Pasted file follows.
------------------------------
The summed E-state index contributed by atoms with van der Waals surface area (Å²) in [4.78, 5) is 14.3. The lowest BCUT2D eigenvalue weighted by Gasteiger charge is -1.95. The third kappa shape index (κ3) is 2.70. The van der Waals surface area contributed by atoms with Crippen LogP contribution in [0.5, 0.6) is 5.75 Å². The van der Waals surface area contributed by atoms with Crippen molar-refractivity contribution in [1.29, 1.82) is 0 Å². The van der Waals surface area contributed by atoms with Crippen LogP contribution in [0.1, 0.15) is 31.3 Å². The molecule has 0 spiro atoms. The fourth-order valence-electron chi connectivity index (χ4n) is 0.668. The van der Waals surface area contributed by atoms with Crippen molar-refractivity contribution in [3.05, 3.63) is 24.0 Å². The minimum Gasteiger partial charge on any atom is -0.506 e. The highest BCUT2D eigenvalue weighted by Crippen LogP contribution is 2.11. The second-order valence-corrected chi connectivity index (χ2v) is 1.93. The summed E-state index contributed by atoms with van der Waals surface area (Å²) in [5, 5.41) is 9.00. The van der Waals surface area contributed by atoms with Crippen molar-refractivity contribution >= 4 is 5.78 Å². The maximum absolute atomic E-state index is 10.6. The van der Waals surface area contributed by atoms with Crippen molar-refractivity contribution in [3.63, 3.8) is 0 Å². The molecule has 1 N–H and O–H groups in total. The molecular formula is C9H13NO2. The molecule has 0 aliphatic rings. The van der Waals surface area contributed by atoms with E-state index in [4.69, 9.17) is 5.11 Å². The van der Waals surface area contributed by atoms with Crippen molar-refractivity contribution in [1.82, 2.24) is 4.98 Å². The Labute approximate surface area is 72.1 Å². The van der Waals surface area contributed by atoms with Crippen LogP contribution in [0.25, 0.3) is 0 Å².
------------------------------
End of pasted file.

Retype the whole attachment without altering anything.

The summed E-state index contributed by atoms with van der Waals surface area (Å²) in [4.78, 5) is 14.3. The lowest BCUT2D eigenvalue weighted by Gasteiger charge is -1.95. The third kappa shape index (κ3) is 2.70. The van der Waals surface area contributed by atoms with Crippen LogP contribution in [0.5, 0.6) is 5.75 Å². The van der Waals surface area contributed by atoms with Crippen molar-refractivity contribution in [1.29, 1.82) is 0 Å². The van der Waals surface area contributed by atoms with Crippen LogP contribution in [0.1, 0.15) is 31.3 Å². The molecule has 0 spiro atoms. The fourth-order valence-electron chi connectivity index (χ4n) is 0.668. The van der Waals surface area contributed by atoms with Crippen molar-refractivity contribution in [3.05, 3.63) is 24.0 Å². The minimum Gasteiger partial charge on any atom is -0.506 e. The highest BCUT2D eigenvalue weighted by Crippen LogP contribution is 2.11. The second-order valence-corrected chi connectivity index (χ2v) is 1.93. The summed E-state index contributed by atoms with van der Waals surface area (Å²) in [5, 5.41) is 9.00. The van der Waals surface area contributed by atoms with Crippen molar-refractivity contribution >= 4 is 5.78 Å². The maximum absolute atomic E-state index is 10.6. The van der Waals surface area contributed by atoms with Crippen molar-refractivity contribution in [3.63, 3.8) is 0 Å². The molecule has 1 N–H and O–H groups in total. The molecular formula is C9H13NO2. The molecule has 0 aliphatic rings. The van der Waals surface area contributed by atoms with E-state index in [4.69, 9.17) is 5.11 Å². The van der Waals surface area contributed by atoms with Crippen molar-refractivity contribution in [1.82, 2.24) is 4.98 Å². The Labute approximate surface area is 72.1 Å². The van der Waals surface area contributed by atoms with Crippen LogP contribution in [0.25, 0.3) is 0 Å².